Thanks for the stunning snow car art this morning and I would’ve probably bought the elderly lady a cup of coffee for calling me Buttercup. I don’t think I’ve ever been called Buttercup but I know I’d like it. Stay warm, V.

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  6. I liked the title and accompanying photo. Less said the better I presume. One question, though, did you wear gloves or mittens when creating your masterpieces. Okay, a second question, why don’t we see more va-jay-jays graffitti’d in the snow?

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    • Neither Milton nor I were the snow painters! But Milton lobbied hard for me to make that image my holiday card. Maybe next year or maybe never. In response to your second question, I have seen significantly-sized breasts drawn in snow, but that was before I became obsessed with picture-taking. And no, I am not a buxom breast snow painter, either, but I do like to watch.

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  7. Love your compassion. 😀

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  8. This morning I saw that someone had written “I Love You All” into the snow on a stoop. No snow pricks in this neighborhood 😉

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  9. We had freezing ran, sleet, and 6″ of snow starting last Thursday morning and finally ending late Friday afternoon. Six days later, most of the side streets are still ice covered and impassable. The county’s budget for snow removal equipment consists of one 8″ square-mouth shovel, a bucket of sand, and a bag of kitty litter. We’ve used it all up and it’s not even Christmas yet. It’s not every year I put kitty litter on my Christmas wish list.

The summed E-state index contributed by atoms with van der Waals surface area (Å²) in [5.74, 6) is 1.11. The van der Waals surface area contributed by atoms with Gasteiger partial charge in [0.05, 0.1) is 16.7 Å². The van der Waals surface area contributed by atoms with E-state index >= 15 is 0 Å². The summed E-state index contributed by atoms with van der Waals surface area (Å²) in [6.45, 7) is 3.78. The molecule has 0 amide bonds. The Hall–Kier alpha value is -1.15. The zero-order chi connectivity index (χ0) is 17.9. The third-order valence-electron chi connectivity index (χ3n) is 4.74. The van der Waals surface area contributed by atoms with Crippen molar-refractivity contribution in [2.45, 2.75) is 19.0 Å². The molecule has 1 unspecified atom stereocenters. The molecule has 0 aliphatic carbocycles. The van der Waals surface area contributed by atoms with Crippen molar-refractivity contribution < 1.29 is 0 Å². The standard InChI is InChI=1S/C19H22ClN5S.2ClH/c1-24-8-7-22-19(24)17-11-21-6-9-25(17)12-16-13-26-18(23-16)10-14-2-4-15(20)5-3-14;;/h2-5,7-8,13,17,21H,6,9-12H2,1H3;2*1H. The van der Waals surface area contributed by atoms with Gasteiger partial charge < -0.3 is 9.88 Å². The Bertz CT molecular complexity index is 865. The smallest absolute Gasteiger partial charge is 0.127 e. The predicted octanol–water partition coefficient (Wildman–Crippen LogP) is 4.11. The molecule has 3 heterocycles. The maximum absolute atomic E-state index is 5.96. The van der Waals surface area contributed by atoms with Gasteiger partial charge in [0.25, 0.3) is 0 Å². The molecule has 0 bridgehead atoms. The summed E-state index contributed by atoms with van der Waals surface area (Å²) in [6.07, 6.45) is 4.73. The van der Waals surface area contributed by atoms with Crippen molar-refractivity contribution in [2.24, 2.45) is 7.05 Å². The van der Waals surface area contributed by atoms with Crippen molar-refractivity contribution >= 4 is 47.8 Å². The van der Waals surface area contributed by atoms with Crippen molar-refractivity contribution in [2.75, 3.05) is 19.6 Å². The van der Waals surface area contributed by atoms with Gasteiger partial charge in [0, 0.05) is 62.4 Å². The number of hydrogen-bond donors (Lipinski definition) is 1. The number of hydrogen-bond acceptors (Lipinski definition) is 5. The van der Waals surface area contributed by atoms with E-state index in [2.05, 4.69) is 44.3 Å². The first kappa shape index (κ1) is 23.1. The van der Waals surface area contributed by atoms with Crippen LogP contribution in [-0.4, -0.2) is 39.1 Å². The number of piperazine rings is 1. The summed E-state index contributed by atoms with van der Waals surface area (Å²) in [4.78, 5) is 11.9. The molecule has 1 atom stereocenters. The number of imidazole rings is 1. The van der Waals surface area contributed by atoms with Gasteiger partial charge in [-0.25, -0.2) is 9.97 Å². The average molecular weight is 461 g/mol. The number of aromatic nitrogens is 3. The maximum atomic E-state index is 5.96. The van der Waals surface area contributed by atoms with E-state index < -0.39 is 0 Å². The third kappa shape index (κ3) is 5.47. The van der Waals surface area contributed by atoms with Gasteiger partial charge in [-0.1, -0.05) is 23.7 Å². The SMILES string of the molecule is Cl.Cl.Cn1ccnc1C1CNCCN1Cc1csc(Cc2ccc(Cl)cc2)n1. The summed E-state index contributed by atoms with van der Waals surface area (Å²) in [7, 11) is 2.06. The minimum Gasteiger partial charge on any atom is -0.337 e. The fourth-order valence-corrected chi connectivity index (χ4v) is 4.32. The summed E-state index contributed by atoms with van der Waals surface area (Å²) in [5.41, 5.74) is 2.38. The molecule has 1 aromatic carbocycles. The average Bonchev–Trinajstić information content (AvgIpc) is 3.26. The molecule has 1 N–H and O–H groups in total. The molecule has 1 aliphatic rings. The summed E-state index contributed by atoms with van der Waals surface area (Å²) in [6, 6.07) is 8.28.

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    • It’s been colder down by you in The Natural State than it’s been up here in the Big Apple, that’s for sure, Russell. This evening I got my laundry done while it was still a balmy 33 degrees. Temperatures are going to be colder in the days ahead. It’s official: summer is no longer visible in the rear view mirror. It appears to have been replaced by frozen roadkill.

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  10. That was funny V. Snow is very pretty, but too fuckin’ cold for me. The older I get, the more I’m thinking of retiring somewhere warm.

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  11. the snow porn amused me. Living in the country, the snow stays very pretty for a long time. It was magical this morning glistening from the tree tops. Damn cold but honestly, beautiful. Buttercup… now there is a nickname.

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    • Yes, Audra, I thought that image would score a hit with my fellow Lame Adventurers. I anticipate getting an earful from my sister about it who I highly doubt will be calling me “Buttercup” in that exchange.

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  12. We had heavy, blowing snow last week with temp. in the minus (F). While driving, I heard on the radio to watch out for a cyclist on the freeway. Even the radio announcer had to utter her disbelief. I’m sure that cyclist would not have shouted out commands to clear his/her way. We’re all marked by reticence and mild temperaments, as you might have expected. But why? Tamed by the elements, you see.

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    • As I read your comment, Arti, I blurted inside my head, “A cyclist on the freeway?!” And cycling in blowing snow? Is that Death Wish 101? Shouting out commands in those conditions surely would have made him a flattened cyclist. At least he (or she) was only partially crazy. Thanks for sharing this excellent tale!